Deb and Bob Stoffel stood in their pumpkin patch

Deb (left) and Bob Stoffel stood in their pumpkin patch within the Belle Plaine city limits. The couple first planted the patch in order to fill in their southern lawn that had a hard time growing grass last year.

When Deb and Bob Stoffel moved into their house on the corner of North Cedar Street and East State Street in Belle Plaine, their southern lawn was in rough shape at best.

“The ground was sour and didn’t want to grow much, even grass, after we fertilized it,” Bob said from within the couple’s garage.

So instead of hauling in fresh dirt and working the land ad nauseam, the couple decided to take a different route that allowed them to take a more hands-off approach to their home’s curb appeal. Where most in Belle Plaine have grass, the Stoffels have award-winning pumpkins.

“It was really haul a couple loads of dirt in and get with the program or put the pumpkins in and turn them loose,” Bob said.

The roughly 20-by-40-foot patch has filled their lawn for the last couple of years, and the pair said they have no intentions of changing things up either.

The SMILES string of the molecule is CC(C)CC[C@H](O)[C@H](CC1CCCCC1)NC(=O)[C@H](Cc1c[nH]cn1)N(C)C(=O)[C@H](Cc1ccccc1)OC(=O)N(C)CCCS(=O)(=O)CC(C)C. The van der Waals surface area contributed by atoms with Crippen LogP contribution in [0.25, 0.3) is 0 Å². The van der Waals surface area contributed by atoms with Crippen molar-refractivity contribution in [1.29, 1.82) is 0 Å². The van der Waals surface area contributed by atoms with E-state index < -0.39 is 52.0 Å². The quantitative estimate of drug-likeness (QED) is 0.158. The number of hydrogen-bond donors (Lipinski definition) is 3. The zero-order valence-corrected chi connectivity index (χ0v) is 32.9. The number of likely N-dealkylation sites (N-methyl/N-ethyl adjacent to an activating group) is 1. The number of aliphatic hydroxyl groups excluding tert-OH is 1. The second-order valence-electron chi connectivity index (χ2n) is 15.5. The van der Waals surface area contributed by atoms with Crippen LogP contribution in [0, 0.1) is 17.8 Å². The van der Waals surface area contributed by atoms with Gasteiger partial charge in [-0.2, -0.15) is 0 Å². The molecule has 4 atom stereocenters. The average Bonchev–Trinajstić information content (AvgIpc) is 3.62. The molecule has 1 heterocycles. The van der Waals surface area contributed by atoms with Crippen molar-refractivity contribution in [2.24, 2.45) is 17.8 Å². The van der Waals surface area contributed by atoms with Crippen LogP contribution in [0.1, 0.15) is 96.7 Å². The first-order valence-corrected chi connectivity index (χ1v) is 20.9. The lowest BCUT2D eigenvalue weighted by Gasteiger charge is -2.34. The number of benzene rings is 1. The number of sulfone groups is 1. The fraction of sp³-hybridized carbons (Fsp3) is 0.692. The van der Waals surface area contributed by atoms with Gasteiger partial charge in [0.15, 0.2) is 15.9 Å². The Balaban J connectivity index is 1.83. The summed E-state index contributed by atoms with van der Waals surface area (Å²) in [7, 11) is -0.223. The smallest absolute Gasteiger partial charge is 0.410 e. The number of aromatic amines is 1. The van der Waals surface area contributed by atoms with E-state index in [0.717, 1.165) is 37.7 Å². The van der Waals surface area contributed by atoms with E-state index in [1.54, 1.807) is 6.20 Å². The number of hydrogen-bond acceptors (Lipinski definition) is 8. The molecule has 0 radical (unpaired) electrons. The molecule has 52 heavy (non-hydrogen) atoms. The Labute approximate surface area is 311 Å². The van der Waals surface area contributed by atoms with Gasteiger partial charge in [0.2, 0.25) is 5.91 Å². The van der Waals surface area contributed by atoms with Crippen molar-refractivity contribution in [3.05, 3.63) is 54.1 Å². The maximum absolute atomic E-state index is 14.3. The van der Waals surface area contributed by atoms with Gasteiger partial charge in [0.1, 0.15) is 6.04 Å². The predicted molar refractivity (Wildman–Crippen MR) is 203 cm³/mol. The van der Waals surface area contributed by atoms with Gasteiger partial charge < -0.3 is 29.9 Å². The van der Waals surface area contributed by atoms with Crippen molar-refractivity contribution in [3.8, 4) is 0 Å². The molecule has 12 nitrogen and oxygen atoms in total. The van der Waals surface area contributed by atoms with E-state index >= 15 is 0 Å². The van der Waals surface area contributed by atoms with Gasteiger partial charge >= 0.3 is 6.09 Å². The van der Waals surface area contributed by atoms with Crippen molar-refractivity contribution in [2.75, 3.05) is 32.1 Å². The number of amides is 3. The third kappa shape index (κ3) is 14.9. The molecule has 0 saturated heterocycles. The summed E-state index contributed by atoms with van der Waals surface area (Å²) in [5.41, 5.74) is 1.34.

When asked how much time the couple puts into the patch’s maintenance, Bob said it takes “way less time than it takes to mow it.” Steady rains this year have also made the biggest hurdle, watering the gourds, far more manageable.

Despite the lack of effort, the pair has reaped the rewards of their unorthodox lawn in more ways than one.

Deb recently entered one of their pumpkins into the Le Sueur County Fair and came home with a blue ribbon. But the tangible rewards like ribbons are as moving as the intangible reward of making neighbors and young family members happy.

“People stop and look,” Deb said before explaining that the couple gives away numerous pumpkins to grandchildren, nieces and nephews, and young neighbors. “It’s really for the little ones.”

Deb was unwilling to divulge the source of the couple’s seeds, but she was willing to say that she would like to go bigger for next year.

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